Your typical rocket produces a lot of carbon dioxide — up to 300 tons of it. But at the edge of exploration’s new dawn, private spaceflight companies are starting to think it doesn’t have to be that way.
One emergent company, Virgin Orbit wants to switch from a fuel-burning upper stage to solar energy, a move that could support future human habitats on other planets.
Virgin Group founder Richard Branson talks to astronaut Buzz Aldrin.Richard Baker/Corbis Historical/Getty Images
Doing space differently
The satellite launch company has made a name for itself with its visually striking rocket launches. Strapped to the wing of a Boeing 747, the LauncherOne rocket doesn’t need the same launch pads and infrastructure as its competitors.
Virgin Orbit has hosted two successful launches to orbit, but it’s not stopping there. CEO Dan Hart tells Inverse that “we’re developing a solar electric upper stage for our rocket right now.”
That, Hart explains, will enable the company to send rockets beyond low-Earth orbit — to even higher orbits, and maybe even to the Moon, Mars, and beyond.
As SpaceX plans to build a base on the Moon and a city on Mars, launches like these could help these new habitats build up Earth-like infrastructure.
Solar electric propulsion explained
Virgin Orbit plans to build a solar electric propulsion system for the upper stage of its LauncherOne rocket. That’s the part of the rocket that carries the satellite to its desired orbit.
The idea builds on existing satellite technology that uses solar energy and gas to create large amounts of thrust over a short time. NASA explained in 2004 how satellites can use a five-part system to create thrust.
All this can produce a much higher speed than traditional rockets. Where the space shuttle could reach 18,000 mph, an ion thruster can reach up to 200,000 mph.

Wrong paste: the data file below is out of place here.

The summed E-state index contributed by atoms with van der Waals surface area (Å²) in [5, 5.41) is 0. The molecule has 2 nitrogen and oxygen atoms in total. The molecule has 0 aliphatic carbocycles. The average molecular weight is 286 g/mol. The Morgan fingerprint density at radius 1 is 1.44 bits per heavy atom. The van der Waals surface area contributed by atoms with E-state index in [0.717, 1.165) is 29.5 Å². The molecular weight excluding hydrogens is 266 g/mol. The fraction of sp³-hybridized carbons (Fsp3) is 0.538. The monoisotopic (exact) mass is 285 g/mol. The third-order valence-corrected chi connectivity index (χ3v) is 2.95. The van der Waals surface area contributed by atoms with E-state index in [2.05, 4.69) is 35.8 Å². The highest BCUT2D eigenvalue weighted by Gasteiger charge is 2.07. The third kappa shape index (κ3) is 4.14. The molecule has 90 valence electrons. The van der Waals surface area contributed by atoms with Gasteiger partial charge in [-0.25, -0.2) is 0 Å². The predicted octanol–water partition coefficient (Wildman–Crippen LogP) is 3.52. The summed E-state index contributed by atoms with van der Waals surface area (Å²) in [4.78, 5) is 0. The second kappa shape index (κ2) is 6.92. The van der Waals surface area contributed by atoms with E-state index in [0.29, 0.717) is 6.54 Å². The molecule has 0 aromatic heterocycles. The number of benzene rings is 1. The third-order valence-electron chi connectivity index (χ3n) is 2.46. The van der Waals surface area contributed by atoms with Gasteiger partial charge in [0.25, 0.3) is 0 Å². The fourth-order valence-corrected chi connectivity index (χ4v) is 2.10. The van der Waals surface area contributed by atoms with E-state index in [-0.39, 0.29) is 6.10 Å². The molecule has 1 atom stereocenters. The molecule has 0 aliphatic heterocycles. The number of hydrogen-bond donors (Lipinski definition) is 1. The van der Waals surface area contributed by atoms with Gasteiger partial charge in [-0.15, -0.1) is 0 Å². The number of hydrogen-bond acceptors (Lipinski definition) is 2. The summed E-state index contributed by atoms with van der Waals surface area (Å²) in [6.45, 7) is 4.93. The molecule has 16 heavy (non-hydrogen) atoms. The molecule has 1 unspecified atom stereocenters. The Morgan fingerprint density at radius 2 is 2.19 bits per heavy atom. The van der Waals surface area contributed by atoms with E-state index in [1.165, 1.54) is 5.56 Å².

The tradeoff is a much lower acceleration, with thrust of just 0.1 pounds. That means they’re no good for leaving Earth, as you need large amounts of thrust to escape gravity.
All this means much less fuel is required to power the thruster. Dawn, a NASA probe launched in 2007, used its thruster for 27 hours with just 10 ounces of its total 937 pounds of fuel. Deep Space 1, which launched in 1998, also used ion thrusters.
Want to know more about SpaceX’s rocket fuel, Virgin Orbit’s 2021 milestone, and whether or not Hart predicts a future on another planet? Read the full interview with CEO Dan Hart, only in MUSK READS+.
A solar electric-powered upper stage could help small rockets send bigger payloads into space. A 2007 study from the NASA In-Space Propulsion Technology Project Office concluded that these upper stages “can trade trip time for mass performance,” which means customers can place bigger payloads into orbit at once.
“For me, it's science fiction becoming reality,” Hart says. “I grew up with Star Trek, and they talked about ion propulsion or impulse engines or things like that, and now they're on almost every spacecraft that we launch.”
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